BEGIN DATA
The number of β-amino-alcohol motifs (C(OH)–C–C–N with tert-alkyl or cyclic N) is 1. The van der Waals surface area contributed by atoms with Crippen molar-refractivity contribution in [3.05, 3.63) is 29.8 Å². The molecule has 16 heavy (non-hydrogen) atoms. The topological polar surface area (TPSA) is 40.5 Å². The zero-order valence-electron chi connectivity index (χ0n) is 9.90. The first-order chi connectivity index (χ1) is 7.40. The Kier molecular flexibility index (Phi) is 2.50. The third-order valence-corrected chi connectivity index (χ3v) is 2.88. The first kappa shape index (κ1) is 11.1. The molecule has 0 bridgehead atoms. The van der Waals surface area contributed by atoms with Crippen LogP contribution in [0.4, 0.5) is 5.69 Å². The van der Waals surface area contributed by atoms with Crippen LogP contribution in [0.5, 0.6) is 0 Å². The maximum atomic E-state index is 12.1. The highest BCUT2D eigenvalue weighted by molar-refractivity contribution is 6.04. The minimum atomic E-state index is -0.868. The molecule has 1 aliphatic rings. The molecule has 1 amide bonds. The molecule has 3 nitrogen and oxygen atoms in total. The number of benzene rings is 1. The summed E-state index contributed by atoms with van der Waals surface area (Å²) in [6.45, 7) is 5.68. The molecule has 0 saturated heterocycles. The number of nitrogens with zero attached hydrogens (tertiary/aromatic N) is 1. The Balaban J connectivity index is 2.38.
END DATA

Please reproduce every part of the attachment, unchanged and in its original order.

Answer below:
The number of β-amino-alcohol motifs (C(OH)–C–C–N with tert-alkyl or cyclic N) is 1. The van der Waals surface area contributed by atoms with Crippen molar-refractivity contribution in [3.05, 3.63) is 29.8 Å². The molecule has 16 heavy (non-hydrogen) atoms. The topological polar surface area (TPSA) is 40.5 Å². The zero-order valence-electron chi connectivity index (χ0n) is 9.90. The first-order chi connectivity index (χ1) is 7.40. The Kier molecular flexibility index (Phi) is 2.50. The third-order valence-corrected chi connectivity index (χ3v) is 2.88. The first kappa shape index (κ1) is 11.1. The molecule has 0 bridgehead atoms. The van der Waals surface area contributed by atoms with Crippen LogP contribution in [0.4, 0.5) is 5.69 Å². The van der Waals surface area contributed by atoms with Crippen LogP contribution in [0.5, 0.6) is 0 Å². The maximum atomic E-state index is 12.1. The highest BCUT2D eigenvalue weighted by molar-refractivity contribution is 6.04. The minimum atomic E-state index is -0.868. The molecule has 1 aliphatic rings. The molecule has 1 amide bonds. The molecule has 3 nitrogen and oxygen atoms in total. The number of benzene rings is 1. The summed E-state index contributed by atoms with van der Waals surface area (Å²) in [6.45, 7) is 5.68. The molecule has 0 saturated heterocycles. The number of nitrogens with zero attached hydrogens (tertiary/aromatic N) is 1. The Balaban J connectivity index is 2.38.